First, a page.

This is simply to communicate what motivated to get into that spike instead of “just doing X or Z”. X or Y might have unwanted consequences and we have to communicate it. Or maybe the goal of the spike has so much value that X or Y would be a waste of time before we finally try what’s in the spike.
Document your steps
What’s cool about a spike is that you are autonomous and trusted to make important decisions. Those decisions are important and might have a major impact on the team. For example, if I decide that the best approach is to change Sprockets for Gulp, we’ll all have to learn the new way of creating and managing assets. Document what were your alternatives, why you made the decision and how that will affect (positively and potentially negatively) the team and the project. That will also be useful if the spike runs out of time and we want to come back to it later. That important knowledge won’t depend on one developer’s memory. It will be here forever and anyone will know where to start. It can also be valuable if your project qualifies for any government R&D tax credits program.
Answer the three questions explicitly
The goal is to answer them. So write them down in a way that is easy to spot immediately. Use titles or bold text to make them even more obvious. I like to write them down in order in the conclusion. It is also a summary of what will be useful for the next steps and they can contain short “pros and cons”, a list of caveats or other possible alternatives found. Keep it short, but very dense in information.
Abuse your tools
We document our spikes in Github because it’s where they are defined. They are simply GitHub issues and we use ZenHub to estimate, prioritize and move them on an agile board. So, at every step, we document via rich comments, links, images, and any other GitHub feature. We don’t need another software or web app and we like to keep everything at the same place. Your documentation should be easy to find. You should not try to over engineer the flow and lose time just to start documenting. As in development, it is easy to break the research flow. Your focus is more important than some fancy feature of a new tool.
- Markdown is cool.
- Markdown is so fast to write
- Markdown is simple
- -> You don’t lose time formatting it. <-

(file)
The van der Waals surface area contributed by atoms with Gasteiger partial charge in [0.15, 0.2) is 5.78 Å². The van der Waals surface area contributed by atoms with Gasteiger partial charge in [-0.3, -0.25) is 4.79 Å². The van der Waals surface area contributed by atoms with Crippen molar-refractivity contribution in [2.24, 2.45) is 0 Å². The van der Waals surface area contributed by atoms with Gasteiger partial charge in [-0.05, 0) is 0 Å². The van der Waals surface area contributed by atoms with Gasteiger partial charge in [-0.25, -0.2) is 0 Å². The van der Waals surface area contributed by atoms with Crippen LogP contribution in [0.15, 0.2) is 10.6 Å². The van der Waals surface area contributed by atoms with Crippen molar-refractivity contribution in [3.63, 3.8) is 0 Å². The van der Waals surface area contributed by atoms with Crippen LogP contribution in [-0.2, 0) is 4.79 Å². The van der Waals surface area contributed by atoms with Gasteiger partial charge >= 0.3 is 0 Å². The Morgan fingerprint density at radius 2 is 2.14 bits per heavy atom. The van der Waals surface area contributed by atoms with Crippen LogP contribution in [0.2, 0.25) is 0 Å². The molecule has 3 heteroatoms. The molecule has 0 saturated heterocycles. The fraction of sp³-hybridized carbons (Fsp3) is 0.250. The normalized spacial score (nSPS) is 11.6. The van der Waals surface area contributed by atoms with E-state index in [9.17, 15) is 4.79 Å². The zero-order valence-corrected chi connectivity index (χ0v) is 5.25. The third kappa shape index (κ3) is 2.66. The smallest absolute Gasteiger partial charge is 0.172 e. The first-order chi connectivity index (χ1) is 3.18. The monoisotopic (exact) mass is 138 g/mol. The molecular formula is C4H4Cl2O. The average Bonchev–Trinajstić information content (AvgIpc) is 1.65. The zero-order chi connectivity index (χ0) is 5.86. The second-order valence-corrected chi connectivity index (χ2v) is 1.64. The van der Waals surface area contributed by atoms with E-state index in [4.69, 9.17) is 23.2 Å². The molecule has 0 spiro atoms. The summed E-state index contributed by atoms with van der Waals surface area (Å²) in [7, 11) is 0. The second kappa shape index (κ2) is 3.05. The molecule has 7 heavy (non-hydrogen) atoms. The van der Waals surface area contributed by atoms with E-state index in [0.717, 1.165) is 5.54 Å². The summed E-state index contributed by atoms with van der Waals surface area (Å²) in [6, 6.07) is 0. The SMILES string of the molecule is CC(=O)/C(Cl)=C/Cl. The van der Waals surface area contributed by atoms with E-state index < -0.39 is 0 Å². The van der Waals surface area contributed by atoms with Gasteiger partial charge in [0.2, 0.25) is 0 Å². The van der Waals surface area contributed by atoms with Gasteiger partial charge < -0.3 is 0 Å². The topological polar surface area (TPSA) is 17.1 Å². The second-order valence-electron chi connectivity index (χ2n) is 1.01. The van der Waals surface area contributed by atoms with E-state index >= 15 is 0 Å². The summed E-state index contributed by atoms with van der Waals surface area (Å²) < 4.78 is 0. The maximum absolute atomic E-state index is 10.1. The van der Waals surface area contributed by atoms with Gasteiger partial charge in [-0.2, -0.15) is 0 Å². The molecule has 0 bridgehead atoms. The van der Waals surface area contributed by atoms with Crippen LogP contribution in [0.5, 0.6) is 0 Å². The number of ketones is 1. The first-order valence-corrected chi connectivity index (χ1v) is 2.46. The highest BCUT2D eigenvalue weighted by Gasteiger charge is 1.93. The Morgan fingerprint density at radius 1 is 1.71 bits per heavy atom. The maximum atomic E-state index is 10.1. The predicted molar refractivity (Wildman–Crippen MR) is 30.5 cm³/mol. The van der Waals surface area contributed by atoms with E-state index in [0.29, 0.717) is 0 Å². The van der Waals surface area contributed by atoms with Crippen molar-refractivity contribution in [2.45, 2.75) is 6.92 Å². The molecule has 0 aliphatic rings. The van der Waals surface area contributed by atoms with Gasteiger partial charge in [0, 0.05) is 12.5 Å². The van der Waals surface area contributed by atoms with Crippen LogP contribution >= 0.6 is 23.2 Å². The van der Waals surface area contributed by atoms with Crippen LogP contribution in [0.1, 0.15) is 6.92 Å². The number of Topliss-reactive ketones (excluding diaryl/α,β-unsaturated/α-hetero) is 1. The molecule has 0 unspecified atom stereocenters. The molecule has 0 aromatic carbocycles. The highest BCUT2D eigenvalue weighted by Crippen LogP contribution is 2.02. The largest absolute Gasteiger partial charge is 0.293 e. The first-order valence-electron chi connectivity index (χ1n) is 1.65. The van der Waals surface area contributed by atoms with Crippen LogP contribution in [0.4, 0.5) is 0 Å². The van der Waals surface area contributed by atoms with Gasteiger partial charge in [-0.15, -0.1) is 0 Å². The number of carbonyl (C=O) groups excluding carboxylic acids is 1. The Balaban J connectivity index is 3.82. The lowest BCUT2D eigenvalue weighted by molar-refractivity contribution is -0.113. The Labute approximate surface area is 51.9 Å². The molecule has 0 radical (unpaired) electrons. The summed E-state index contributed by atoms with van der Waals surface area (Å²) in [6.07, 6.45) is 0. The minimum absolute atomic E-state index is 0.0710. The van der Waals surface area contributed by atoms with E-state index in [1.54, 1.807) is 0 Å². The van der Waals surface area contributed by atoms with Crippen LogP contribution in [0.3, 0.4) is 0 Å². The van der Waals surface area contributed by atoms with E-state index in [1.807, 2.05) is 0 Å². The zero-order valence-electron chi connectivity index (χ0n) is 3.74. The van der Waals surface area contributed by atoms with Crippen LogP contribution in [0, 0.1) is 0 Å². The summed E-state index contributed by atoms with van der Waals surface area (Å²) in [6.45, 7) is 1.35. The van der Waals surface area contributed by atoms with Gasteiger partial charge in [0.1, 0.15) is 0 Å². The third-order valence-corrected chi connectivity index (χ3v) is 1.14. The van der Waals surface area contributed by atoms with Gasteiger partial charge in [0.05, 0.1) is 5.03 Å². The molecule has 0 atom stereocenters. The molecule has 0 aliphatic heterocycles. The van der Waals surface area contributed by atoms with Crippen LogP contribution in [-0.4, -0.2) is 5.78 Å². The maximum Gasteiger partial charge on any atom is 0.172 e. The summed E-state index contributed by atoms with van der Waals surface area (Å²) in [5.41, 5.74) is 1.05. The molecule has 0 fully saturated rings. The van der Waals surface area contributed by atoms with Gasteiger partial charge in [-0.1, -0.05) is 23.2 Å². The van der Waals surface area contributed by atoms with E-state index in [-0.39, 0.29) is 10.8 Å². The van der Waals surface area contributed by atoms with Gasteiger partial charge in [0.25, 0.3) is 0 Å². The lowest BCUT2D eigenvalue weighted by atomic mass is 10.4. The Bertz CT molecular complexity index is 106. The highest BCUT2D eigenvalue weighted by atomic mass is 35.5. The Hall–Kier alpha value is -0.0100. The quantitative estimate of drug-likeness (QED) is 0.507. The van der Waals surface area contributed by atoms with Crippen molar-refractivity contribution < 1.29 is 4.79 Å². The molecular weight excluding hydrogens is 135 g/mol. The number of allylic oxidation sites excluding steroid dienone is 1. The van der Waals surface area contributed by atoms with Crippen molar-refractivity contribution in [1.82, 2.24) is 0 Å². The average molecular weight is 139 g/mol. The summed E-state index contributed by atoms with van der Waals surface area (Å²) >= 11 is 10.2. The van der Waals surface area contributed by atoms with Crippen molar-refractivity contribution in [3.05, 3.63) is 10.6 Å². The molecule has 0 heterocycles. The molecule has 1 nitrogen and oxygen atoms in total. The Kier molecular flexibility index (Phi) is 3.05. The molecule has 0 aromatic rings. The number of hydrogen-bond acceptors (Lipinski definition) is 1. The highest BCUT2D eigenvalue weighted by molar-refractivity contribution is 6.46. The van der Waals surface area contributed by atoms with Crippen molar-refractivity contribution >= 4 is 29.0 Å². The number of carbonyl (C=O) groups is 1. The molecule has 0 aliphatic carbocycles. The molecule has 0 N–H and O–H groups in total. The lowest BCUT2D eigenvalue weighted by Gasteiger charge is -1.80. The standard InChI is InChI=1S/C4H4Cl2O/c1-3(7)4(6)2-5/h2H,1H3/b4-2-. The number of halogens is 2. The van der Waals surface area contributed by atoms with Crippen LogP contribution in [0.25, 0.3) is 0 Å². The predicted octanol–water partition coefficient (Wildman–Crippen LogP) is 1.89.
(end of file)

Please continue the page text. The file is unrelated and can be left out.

- It is nice to read
- it’s an effective tool to communicate with bullet points, lists, titles, links, etc.
- You can create yourself templates to fill
That point is also to emphasize on the importance of your focus. Of course you can use another format or a document editor or Google docs. But don’t do it at the cost of your flow.
The definition of “done” and “success”
When is a spike “done”? When time’s out? When all the questions are answered? The answer is, whichever comes first.
If the time runs out, “we don’t know yet” is a perfectly acceptable answer to “is it feasible?”. But you still have to produce the documentation on what you tried or learned so any other team member could continue if it is decided to resume the spike. If you have some kind of code review process, you can totally have the same process to review what documentation has been produced. Because we are using Github, we can comment, ask questions and suggest edits to improve the documentation of the spike.
Done does not mean success. Success means that we can make a decision based on the conclusions.
Spike: Should we use a CDN to save money?
Our servers resources are underused right now (insert graph here). A CDN would be additional infrastructure costs and development is needed.
That spike is a success. Even if the answer is no, we have knowledge about that problem. We will maybe know how much third party CDN cost, when we will reach the point that a CDN will save some server resource and what is the development effort will be.
The way you include spikes in your flow is up to you. But documenting a spike requires some rigor. I started using those guidelines for myself and I got immediate positive feedback on my work. I decided to document them for my team and we saw immediate benefits for it. Defining a spike got easier. The time spent on a spike is more valuable. Deciding how much time to spend is also easier.
Share this post if you think it could be useful for your team or developer friends. Your product owner will owe you a high five. If you have similar guidelines or you do something that we should try, please, send it to me. We always want to improve our process.
Here is a gift, just for you my friends: